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"My Dog Is Stupid!"

There are few things I hate more than when I hear people say that their dog is stupid.

Dogs are born with certain instincts but, beyond that, they only know we teach them. Like humans, dogs are not born knowing everything, and to assume that they’re stupid simply because they don’t know something…well, that’s just stupid.

Stupid Dog? No, Stupid Person

When a person tells me that their dog is stupid, I feel that it says more about the person than their dog.

The first thing it tells me is that the person doesn't have much respect for their dog. This, to me, is a pitiful state of affairs: the poor dog who loves unconditionally and with all his heart, adores someone who has no respect for him. Very sad indeed.

The second thing it tells me is that the person is ignorant as to how dogs learn. A dog learns about dog-to-dog behaviour from his mother, littermates, and other dogs. The rest is up to us. So when a dog doesn’t know something a person has tried to teach him, that only reflects that person’s defects as a teacher - not a lack of intelligence on the part of the dog.

No Bad Students

There’s a saying: there are no bad students, only bad teachers. Remember that saying when you’re teaching your dog.

Like us, a dog needs to be taught in order to learn. So if your dog doesn’t know something you’ve tried to teach him, your dog is not stupid: you've been a bad teacher.

I must add here that, as someone who teaches children and adults for a living, I've found dogs to be far better students than humans. Dogs are generally more amenable to learning and open to being taught than most people are (especially some adults). So with dogs being such willing students, it really is our failing as teachers when they don’t learn.

Be Realistic

A person once told me that her dog was stupid because he snapped at an insect. She said, “I was trying to teach my dog about life, so I showed him this insect and said to him, ‘This is an insect’. But then he just snapped at the insect! How stupid is that?”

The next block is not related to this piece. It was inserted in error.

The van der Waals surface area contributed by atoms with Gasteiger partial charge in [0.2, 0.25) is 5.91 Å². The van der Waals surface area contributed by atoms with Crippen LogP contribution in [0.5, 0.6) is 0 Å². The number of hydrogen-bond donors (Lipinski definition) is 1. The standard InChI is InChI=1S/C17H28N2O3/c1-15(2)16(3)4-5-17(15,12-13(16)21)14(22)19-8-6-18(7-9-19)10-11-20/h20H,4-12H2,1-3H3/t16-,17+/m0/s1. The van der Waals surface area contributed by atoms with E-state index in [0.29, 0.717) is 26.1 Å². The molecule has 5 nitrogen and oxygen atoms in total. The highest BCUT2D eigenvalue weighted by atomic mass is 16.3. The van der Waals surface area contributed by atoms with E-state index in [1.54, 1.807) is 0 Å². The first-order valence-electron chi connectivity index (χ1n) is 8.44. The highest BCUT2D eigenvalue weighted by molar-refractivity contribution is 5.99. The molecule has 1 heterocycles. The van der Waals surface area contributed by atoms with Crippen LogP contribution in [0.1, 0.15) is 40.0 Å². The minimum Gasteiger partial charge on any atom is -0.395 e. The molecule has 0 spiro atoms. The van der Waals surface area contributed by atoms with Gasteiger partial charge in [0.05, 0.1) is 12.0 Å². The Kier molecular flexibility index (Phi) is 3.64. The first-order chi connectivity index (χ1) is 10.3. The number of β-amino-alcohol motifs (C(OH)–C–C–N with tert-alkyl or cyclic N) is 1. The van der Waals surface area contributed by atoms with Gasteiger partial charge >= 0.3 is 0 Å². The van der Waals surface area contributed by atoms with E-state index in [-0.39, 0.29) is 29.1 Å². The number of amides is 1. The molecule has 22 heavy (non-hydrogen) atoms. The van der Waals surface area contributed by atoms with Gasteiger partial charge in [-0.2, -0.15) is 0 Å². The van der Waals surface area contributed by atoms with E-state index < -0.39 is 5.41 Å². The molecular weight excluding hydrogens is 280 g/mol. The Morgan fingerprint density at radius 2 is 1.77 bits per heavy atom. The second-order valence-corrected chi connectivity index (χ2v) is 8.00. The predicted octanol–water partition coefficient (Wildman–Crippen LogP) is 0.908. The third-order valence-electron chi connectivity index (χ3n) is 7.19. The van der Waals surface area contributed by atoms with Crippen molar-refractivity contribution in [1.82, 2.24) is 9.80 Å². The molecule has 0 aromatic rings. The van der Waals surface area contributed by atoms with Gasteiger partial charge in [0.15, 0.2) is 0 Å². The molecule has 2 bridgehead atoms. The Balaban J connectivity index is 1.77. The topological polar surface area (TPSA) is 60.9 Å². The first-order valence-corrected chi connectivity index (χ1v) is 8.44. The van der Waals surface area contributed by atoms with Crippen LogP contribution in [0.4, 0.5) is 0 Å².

Not stupid at all, actually. What is stupid is that this woman thought she could explain to her dog what an insect was by saying 'This is an insect'! While dogs can certainly be taught what various words mean (eg. they can learn that the word “sit” means they must put their bottom on the ground), they don’t really understand language as such. 

My point? That we should be realistic about what dogs can and can’t do, and logical about what we expect our dogs to learn.

The Sound Of Your Voice Is Music To Your Dog's Ears

I want you to know that I’m at all not suggesting that we not chat to our dogs simply because they don’t understand every word we say.

Speaking to our dogs is a show of affection, so although they don’t understand the conversation, dogs do seem to enjoy it when we chit chat to them. Think of it in terms of human babies who’ve yet to understand language: parents talk to their babies all the time, even though the baby has no clue what the parent is actually saying. It’s simply part of bonding with the baby. Consider talking to your dog as serving that same purpose.

To Sum Up

Maintain realistic expectations of what your dog can learn, and be logical about what you want him to learn (so, no lectures about insects). And, most important, don’t ever blame your dog for not knowing something: simply endeavour to become a better teacher.

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Adopt a homeless animal instead - they all deserve a second chance

It's estimated that 130,000 dogs and 60,000 cats are killed every year in Australia because there are not enough homes for them all. And the global numbers amount to millions upon millions every single year.

Puppy mills are a major contributor to the terrible problem of overpopulation. Puppy mills are essentially 'dog factories' where dogs are forced to churn out litter after litter, with no thought for the welfare of the dogs and all thought for profit. The dogs live in appallingly dirty, cramped conditions all their lives, and when they no longer serve their purpose they're killed, dumped or sold to vivisection laboratories.

Petshops fit into the picture because puppy mills are generally where petshops get their animals from. Furthermore, having animals in shop windows encourages impulse purchases, and adding an animal to your family should be a conscious, careful decision - NOT one to be made while shoe shopping.

Breeders contribute enormously to the tragic statistics above too. And it doesn't matter whether they're professional breeders or backyard breeders, and whether they breed for profit or not, because while there are homeless animals sitting on death row in shelters, any and all animal breeding is utterly irresponsible.

Now, here's where you come in. You can either be part of the problem or part of the solution. You can either buy animals from puppy mills, petshops or breeders and be part of the problem. Or you can adopt from a shelter or rescue organisation and be part of the solution.

If I haven't convinced you, visit your local shelter to see the homeless animals. Let their innocent faces convince you that adopting is the only responsible choice to make.

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